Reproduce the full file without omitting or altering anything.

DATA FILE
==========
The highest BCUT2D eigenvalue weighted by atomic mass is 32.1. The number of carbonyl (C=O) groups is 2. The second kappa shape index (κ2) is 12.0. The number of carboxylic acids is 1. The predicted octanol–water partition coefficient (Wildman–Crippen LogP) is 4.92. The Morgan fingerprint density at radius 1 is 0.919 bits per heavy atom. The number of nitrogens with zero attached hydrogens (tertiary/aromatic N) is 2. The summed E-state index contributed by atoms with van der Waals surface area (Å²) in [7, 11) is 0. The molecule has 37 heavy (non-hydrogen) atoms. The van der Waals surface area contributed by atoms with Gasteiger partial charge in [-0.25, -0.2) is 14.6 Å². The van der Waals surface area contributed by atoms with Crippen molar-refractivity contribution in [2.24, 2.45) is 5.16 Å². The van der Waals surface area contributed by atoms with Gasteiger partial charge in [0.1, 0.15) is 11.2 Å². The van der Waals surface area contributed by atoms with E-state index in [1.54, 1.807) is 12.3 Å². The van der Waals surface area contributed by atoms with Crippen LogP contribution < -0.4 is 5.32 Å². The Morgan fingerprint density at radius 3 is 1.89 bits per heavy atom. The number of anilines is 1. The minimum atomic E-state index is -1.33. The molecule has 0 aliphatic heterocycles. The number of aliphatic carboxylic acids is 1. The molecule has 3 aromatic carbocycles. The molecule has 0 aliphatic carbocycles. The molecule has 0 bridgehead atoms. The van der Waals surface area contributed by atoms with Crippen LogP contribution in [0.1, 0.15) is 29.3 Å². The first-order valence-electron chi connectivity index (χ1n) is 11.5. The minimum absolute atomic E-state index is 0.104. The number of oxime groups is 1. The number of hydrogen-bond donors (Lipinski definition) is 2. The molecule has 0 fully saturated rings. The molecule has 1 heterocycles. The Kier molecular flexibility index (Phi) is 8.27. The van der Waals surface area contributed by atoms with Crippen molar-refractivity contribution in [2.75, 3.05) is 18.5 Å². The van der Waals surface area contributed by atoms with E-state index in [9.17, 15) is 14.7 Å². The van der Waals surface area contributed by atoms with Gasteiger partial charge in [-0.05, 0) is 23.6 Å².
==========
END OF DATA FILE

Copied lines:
The highest BCUT2D eigenvalue weighted by atomic mass is 32.1. The number of carbonyl (C=O) groups is 2. The second kappa shape index (κ2) is 12.0. The number of carboxylic acids is 1. The predicted octanol–water partition coefficient (Wildman–Crippen LogP) is 4.92. The Morgan fingerprint density at radius 1 is 0.919 bits per heavy atom. The number of nitrogens with zero attached hydrogens (tertiary/aromatic N) is 2. The summed E-state index contributed by atoms with van der Waals surface area (Å²) in [7, 11) is 0. The molecule has 37 heavy (non-hydrogen) atoms. The van der Waals surface area contributed by atoms with Gasteiger partial charge in [-0.25, -0.2) is 14.6 Å². The van der Waals surface area contributed by atoms with Crippen molar-refractivity contribution in [2.24, 2.45) is 5.16 Å². The van der Waals surface area contributed by atoms with Gasteiger partial charge in [0.1, 0.15) is 11.2 Å². The van der Waals surface area contributed by atoms with E-state index in [1.54, 1.807) is 12.3 Å². The van der Waals surface area contributed by atoms with Crippen LogP contribution < -0.4 is 5.32 Å². The Morgan fingerprint density at radius 3 is 1.89 bits per heavy atom. The number of anilines is 1. The minimum atomic E-state index is -1.33. The molecule has 0 aliphatic heterocycles. The number of aliphatic carboxylic acids is 1. The molecule has 3 aromatic carbocycles. The molecule has 0 aliphatic carbocycles. The molecule has 0 bridgehead atoms. The van der Waals surface area contributed by atoms with Crippen LogP contribution in [0.1, 0.15) is 29.3 Å². The first-order valence-electron chi connectivity index (χ1n) is 11.5. The minimum absolute atomic E-state index is 0.104. The number of oxime groups is 1. The number of hydrogen-bond donors (Lipinski definition) is 2. The molecule has 0 fully saturated rings. The molecule has 1 heterocycles. The Kier molecular flexibility index (Phi) is 8.27. The van der Waals surface area contributed by atoms with Crippen molar-refractivity contribution in [2.75, 3.05) is 18.5 Å². The van der Waals surface area contributed by atoms with E-state index in [9.17, 15) is 14.7 Å². The van der Waals surface area contributed by atoms with Gasteiger partial charge in [-0.05, 0) is 23.6 Å².